I once went to a bioethics panel on computing and neuroscience and asked the ethicist who specialized in rights, "so when we have nanobots that can repair a small portion of damaged neurons in Grandma's brain, we'd probably all view that as a positive development in medical science. And then, as more and more of Grandma's natural neurons fail, the nanobots can take their place, probably before anybody notices symptoms. At some point, nearly all the neurons have failed, and Grandma's brain is mostly nanotech, but nobody on the outside noticed. So, when is Grandma no longer Grandma?"

His answer: "It sounds like you're a philosopher."

Coming generations won't get to answer so coyly. I didn't bother with the follow-up about what happens when the nanobots can duplicate her pattern elsewhere.

Re:Is Grandma Still Grandma? (0)

Anonymous Coward | about 8 months ago | (#45647587)

This paradox has been known for quite a while. [wikipedia.org] You do sound like a philosopher.

Re:Is Grandma Still Grandma? (1)

bill_mcgonigle (4333) | about 8 months ago | (#45652219)

Awesome, thanks for the link.

Re:Is Grandma Still Grandma? (1)

Chrontius (654879) | about 8 months ago | (#45647627)

Grandma is not "no longer Grandma" at any point in this exercise, though at some point she should consider replacing everything but that mostly-nanotech brain; she's still going to have worn-out disks and arthritis, even now that her Alzheimer's is cured; she might want to move back out of that nursing home at some point.

Re:Is Grandma Still Grandma? (2)

Rhywden (1940872) | about 8 months ago | (#45648691)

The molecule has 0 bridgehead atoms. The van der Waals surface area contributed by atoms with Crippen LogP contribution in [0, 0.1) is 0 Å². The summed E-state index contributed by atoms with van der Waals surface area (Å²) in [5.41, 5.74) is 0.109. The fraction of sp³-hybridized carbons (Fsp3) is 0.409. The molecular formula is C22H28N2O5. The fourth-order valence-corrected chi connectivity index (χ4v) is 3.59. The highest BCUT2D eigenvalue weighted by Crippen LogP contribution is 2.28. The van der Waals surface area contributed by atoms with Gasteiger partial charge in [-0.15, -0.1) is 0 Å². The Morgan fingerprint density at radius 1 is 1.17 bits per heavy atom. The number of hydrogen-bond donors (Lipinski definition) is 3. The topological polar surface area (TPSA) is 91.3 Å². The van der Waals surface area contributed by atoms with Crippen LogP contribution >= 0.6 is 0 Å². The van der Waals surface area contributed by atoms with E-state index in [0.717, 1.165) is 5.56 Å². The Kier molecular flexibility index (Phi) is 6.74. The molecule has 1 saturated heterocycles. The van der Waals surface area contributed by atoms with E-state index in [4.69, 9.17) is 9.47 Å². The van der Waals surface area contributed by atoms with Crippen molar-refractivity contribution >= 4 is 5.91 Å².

Since every part of our body is replaced on a regular basis by our own cells, we're always not the "same" person at some point in time. The questio should rather be: "Do we view such nanotech as the equivalent to the already existing biological replacements?"

Re:Is Grandma Still Grandma? (2)

jafiwam (310805) | about 8 months ago | (#45649571)

So, when is Grandma no longer Grandma?"

Define "grandma"

You are asking the wrong question. When you know what "grandma" is, then the question of "when is it not 'grandma' ?" becomes quite obvious. You'll never get to the answer if you keep asking the wrong questions.

If you are a philosopher, you are a poor one.

Re:Is Grandma Still Grandma? (1)

Triklyn (2455072) | about 8 months ago | (#45653643)

i'd like to know when it's not grandma too. I didn't follow you round that bend. Please elaborate.

Re:Is Grandma Still Grandma? (1)

Triklyn (2455072) | about 8 months ago | (#45653397)

"No man ever steps in the same river twice, for it's not the same river and he's not the same man." -Heraclitus